What Chandlerite helped rebuild Post-War Germany?

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    Communities are filled with fascinating people. Everyone has a story to tell. If you stop to get to know them, they may be like former Chandler schoolteacher Olive Goodykoontz who played a role in world affairs. 
    Olive was born in Grant County, Indiana, on March 17, 1906. In 1926, her brother developed respiratory problems and the family decided to move to Arizona for its clear, dry air. Olive applied for teaching work in Chandler but was informed that she needed more training in order to be certified as a teacher in Arizona. In the mean time, Olive got a job working at the San Marcos Hotel where, according to her journal, she “fixed salads, relishes etc.” earning $60 a month. In 1927, Olive enrolled at Arizona State University and earned her teaching certification. Olive accepted a job teaching in Chandler and continued to teach in Chandler off and on throughout the rest of her life.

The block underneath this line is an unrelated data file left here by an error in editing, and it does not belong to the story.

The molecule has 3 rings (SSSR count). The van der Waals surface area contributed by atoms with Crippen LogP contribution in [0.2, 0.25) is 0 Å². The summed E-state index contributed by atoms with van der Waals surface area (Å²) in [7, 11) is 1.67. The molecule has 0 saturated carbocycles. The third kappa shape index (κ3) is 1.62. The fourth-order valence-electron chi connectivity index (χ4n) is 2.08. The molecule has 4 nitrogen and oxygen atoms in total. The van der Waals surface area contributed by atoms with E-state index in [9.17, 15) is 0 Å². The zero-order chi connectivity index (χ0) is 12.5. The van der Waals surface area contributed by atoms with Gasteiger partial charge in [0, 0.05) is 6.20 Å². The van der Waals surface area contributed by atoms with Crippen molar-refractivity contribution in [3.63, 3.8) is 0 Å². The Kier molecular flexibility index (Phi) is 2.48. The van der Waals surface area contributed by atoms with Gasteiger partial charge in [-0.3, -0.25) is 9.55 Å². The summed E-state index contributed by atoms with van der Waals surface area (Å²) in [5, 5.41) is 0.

In the late 1930s she began spending part of her summers as a relief worker with the American Friends Service Committee (AFSC), a Quaker organization in which she was quickly promoted to a leadership position. 
    Immediately after World War II, AFSC requested that Olive go to Germany to help with the rebuilding efforts there. Upon her arrival, the situation was overwhelming.  She quickly warmed to her work in Europe and to life in Germany among other relief workers, eventually becoming the highest ranking female in the AFSC mission. 
    After AFSC work in Germany ended, she continued to visit the country as often as she could while continuing to assist AFSC’s relief efforts all over the world.  For a rural farm girl who had intended to settle down as soon as possible, she ended up being constantly on the move and involved in world affairs while living quietly as an schoolteacher in Chandler.
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